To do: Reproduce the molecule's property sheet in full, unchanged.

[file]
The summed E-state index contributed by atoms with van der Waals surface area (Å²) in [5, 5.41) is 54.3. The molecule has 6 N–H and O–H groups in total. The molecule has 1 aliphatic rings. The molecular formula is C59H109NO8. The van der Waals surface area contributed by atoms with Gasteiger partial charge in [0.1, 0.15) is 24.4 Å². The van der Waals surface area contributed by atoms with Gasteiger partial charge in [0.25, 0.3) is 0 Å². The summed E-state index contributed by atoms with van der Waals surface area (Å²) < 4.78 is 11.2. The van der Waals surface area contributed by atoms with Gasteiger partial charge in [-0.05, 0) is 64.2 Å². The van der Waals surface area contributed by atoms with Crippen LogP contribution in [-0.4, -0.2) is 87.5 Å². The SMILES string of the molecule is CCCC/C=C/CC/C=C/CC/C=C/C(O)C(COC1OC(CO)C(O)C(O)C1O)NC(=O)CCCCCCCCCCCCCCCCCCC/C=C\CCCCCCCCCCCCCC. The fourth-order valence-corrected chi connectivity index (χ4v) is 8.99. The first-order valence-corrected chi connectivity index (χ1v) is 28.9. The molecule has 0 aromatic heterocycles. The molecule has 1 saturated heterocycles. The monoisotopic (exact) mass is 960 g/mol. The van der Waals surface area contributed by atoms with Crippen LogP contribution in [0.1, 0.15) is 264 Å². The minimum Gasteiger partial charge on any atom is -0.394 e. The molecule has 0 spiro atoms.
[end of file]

The summed E-state index contributed by atoms with van der Waals surface area (Å²) in [5, 5.41) is 54.3. The molecule has 6 N–H and O–H groups in total. The molecule has 1 aliphatic rings. The molecular formula is C59H109NO8. The van der Waals surface area contributed by atoms with Gasteiger partial charge in [0.1, 0.15) is 24.4 Å². The van der Waals surface area contributed by atoms with Gasteiger partial charge in [0.25, 0.3) is 0 Å². The summed E-state index contributed by atoms with van der Waals surface area (Å²) < 4.78 is 11.2. The van der Waals surface area contributed by atoms with Gasteiger partial charge in [-0.05, 0) is 64.2 Å². The van der Waals surface area contributed by atoms with Crippen LogP contribution in [-0.4, -0.2) is 87.5 Å². The SMILES string of the molecule is CCCC/C=C/CC/C=C/CC/C=C/C(O)C(COC1OC(CO)C(O)C(O)C1O)NC(=O)CCCCCCCCCCCCCCCCCCC/C=C\CCCCCCCCCCCCCC. The fourth-order valence-corrected chi connectivity index (χ4v) is 8.99. The first-order valence-corrected chi connectivity index (χ1v) is 28.9. The molecule has 0 aromatic heterocycles. The molecule has 1 saturated heterocycles. The monoisotopic (exact) mass is 960 g/mol. The van der Waals surface area contributed by atoms with Crippen LogP contribution in [0.1, 0.15) is 264 Å². The minimum Gasteiger partial charge on any atom is -0.394 e. The molecule has 0 spiro atoms.